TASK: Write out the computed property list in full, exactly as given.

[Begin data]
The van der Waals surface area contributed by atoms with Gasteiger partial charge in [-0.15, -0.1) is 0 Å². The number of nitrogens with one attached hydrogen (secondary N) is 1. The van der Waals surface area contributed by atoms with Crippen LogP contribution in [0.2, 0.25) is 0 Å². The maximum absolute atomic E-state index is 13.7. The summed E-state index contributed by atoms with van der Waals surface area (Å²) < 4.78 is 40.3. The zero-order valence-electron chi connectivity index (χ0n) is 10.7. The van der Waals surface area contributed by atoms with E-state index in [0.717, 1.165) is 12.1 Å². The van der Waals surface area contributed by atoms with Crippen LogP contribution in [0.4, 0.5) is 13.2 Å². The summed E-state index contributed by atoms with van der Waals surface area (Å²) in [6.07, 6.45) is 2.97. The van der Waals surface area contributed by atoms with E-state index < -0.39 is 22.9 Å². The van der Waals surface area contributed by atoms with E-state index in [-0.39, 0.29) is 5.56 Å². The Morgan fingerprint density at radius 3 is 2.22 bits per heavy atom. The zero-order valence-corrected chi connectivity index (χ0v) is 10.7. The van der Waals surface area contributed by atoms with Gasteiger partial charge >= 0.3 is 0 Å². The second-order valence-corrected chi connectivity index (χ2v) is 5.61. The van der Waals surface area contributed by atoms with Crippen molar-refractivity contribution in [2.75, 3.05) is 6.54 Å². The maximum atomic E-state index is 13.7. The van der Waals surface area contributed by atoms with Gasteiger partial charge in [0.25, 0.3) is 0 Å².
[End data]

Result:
The van der Waals surface area contributed by atoms with Gasteiger partial charge in [-0.15, -0.1) is 0 Å². The number of nitrogens with one attached hydrogen (secondary N) is 1. The van der Waals surface area contributed by atoms with Crippen LogP contribution in [0.2, 0.25) is 0 Å². The maximum absolute atomic E-state index is 13.7. The summed E-state index contributed by atoms with van der Waals surface area (Å²) < 4.78 is 40.3. The zero-order valence-electron chi connectivity index (χ0n) is 10.7. The van der Waals surface area contributed by atoms with E-state index in [0.717, 1.165) is 12.1 Å². The van der Waals surface area contributed by atoms with Crippen LogP contribution in [0.4, 0.5) is 13.2 Å². The summed E-state index contributed by atoms with van der Waals surface area (Å²) in [6.07, 6.45) is 2.97. The van der Waals surface area contributed by atoms with E-state index < -0.39 is 22.9 Å². The van der Waals surface area contributed by atoms with E-state index in [-0.39, 0.29) is 5.56 Å². The Morgan fingerprint density at radius 3 is 2.22 bits per heavy atom. The zero-order valence-corrected chi connectivity index (χ0v) is 10.7. The van der Waals surface area contributed by atoms with Gasteiger partial charge >= 0.3 is 0 Å². The second-order valence-corrected chi connectivity index (χ2v) is 5.61. The van der Waals surface area contributed by atoms with Crippen molar-refractivity contribution in [2.75, 3.05) is 6.54 Å². The maximum atomic E-state index is 13.7. The van der Waals surface area contributed by atoms with Gasteiger partial charge in [0.25, 0.3) is 0 Å².